Our timing for Belize was good, we got there in time for the orange harvest. Driving the Hummingbird Highway we drove through orange orchard after orange orchard and trucks were driving fully loaded with oranges to the factories where they made orange juice. In one of these orchards the German, Swiss and Norwegian caravan saw a white Swiss Land Rover Defender, the drivers were out taking photos of the orange trees. The caravan stopped and we had a nice chat with Jolanda and Marco (www.lavidapura.ch). They are also on their way to Argentina. Since they were also heading to the Cayo district this day they joined our caravan.
In the Cayo district we drove past several Mennonites farms and horse and carriages transporting people and their harvest. It was a slight difference between their transportation and our Patrol. We took off from the Chiquibul Road and on to an even smaller dirt road towards Barton Creek Outpost were we planned to spend a couple of nights. Lotti was having a tough time on the rough road, but she did well when she was going slow.
Short before the Outpost we had to cross a river, and even this was no problem for Lotti.
The four overland vehicles put up camp at the parking area at Barton Creek Outpost surrounded by orange trees. Our host told us to pick as many as we wanted and use their mechanic press to make our own fresh orange juice.
It is the best orange juice we had so far on this trip…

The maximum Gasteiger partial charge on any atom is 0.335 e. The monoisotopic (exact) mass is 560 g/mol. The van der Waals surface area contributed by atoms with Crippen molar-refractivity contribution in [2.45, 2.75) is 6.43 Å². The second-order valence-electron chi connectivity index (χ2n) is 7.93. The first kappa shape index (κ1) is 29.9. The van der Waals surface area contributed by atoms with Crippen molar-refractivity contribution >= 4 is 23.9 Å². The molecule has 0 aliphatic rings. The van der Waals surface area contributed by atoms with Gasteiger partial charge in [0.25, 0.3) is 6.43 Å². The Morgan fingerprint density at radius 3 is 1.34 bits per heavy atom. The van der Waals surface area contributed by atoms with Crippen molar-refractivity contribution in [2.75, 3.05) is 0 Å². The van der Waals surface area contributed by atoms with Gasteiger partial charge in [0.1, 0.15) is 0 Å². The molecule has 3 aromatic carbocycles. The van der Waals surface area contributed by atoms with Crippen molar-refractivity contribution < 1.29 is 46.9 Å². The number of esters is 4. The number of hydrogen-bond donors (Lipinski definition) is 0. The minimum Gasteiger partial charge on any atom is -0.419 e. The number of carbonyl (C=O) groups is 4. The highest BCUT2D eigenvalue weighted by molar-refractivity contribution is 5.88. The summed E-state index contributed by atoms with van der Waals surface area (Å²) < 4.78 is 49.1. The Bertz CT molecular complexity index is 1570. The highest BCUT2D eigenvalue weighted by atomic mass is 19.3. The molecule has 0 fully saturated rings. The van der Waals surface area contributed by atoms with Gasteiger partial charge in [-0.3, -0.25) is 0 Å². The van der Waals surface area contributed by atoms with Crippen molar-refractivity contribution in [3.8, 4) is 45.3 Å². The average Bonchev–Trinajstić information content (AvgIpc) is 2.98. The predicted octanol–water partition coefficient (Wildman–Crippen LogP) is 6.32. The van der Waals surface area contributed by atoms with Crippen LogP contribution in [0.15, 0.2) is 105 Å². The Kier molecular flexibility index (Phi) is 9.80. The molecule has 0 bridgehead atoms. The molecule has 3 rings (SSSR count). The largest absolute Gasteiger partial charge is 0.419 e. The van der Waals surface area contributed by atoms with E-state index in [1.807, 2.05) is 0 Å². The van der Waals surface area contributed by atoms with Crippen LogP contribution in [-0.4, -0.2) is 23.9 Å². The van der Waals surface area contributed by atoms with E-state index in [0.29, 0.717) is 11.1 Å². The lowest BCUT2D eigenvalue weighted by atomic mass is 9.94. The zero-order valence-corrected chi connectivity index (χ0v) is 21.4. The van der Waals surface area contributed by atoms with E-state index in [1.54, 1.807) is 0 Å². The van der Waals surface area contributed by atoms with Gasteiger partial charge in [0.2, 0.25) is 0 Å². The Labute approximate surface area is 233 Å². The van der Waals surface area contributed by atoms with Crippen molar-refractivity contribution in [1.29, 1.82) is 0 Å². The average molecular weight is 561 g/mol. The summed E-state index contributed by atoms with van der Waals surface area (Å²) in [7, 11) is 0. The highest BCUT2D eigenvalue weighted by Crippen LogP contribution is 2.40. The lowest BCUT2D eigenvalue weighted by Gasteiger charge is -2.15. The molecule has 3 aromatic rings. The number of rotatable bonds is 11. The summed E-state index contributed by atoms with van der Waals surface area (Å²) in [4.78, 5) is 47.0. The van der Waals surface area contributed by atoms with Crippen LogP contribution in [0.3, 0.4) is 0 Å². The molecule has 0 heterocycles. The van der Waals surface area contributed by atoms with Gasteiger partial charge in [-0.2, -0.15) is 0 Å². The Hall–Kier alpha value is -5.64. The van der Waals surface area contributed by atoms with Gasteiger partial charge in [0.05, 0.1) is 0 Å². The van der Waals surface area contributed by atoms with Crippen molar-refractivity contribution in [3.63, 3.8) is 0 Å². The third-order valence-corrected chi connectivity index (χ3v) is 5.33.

From Barton Creek we had an early start and did a full day of sightseeing to the Maya ruins at Caracol with several stops along the way. Lotti was left behind and Isabelle and Franc got a lift with the other vehicles. Previously there had been some problems with robberies along the road to Caracol so now tourist could drive behind a ranger car in a convoy from Douglas de Silva to Caracol. The convoy was leaving at 09.30. We showed up a bit too early so we had just enough time to make a detour to Rio Frio Cave.
It was an amazing and huge cave with a small river flowing through it and along the river was even a small beach. Standing in the middle of the cave, you could look out at the entrance on each side of the mountain. Then it was time to join the ranger caravan. Arriving in Caracol we were discussing if there was actually a need to be escorted by the rangers since they were driving at a speed that none of the tourist cars could, or at least not would, keep up with. After a while they were gone and we saw them again at the archeological site. On the way back all the organized tour groups left before the rangers, and we decided to do the same.
At Caracols peak between 650 – 700 AD it is assumed that 150,000 people lived in the city and so far 36,000 structures have been marked. Today tourists can visit some of the main structures, but compared to the size of the city it is not so much we were able to see as most of the city is still covered in jungle.
Caana – Sky Palace is the tallest building in Caracol with 42 meters and it is still the highest building in Belize….
On the way back we stopped to cool down in the Río On Pools witch was an excellent end to a great day.
Then it was time to say goodbye to our friends again. Lotti, Vally and the Land Rover was all heading to Guatemala within a few days and we were on our way to Cancun to meet some family that was coming over from Norway for a warm winter holiday.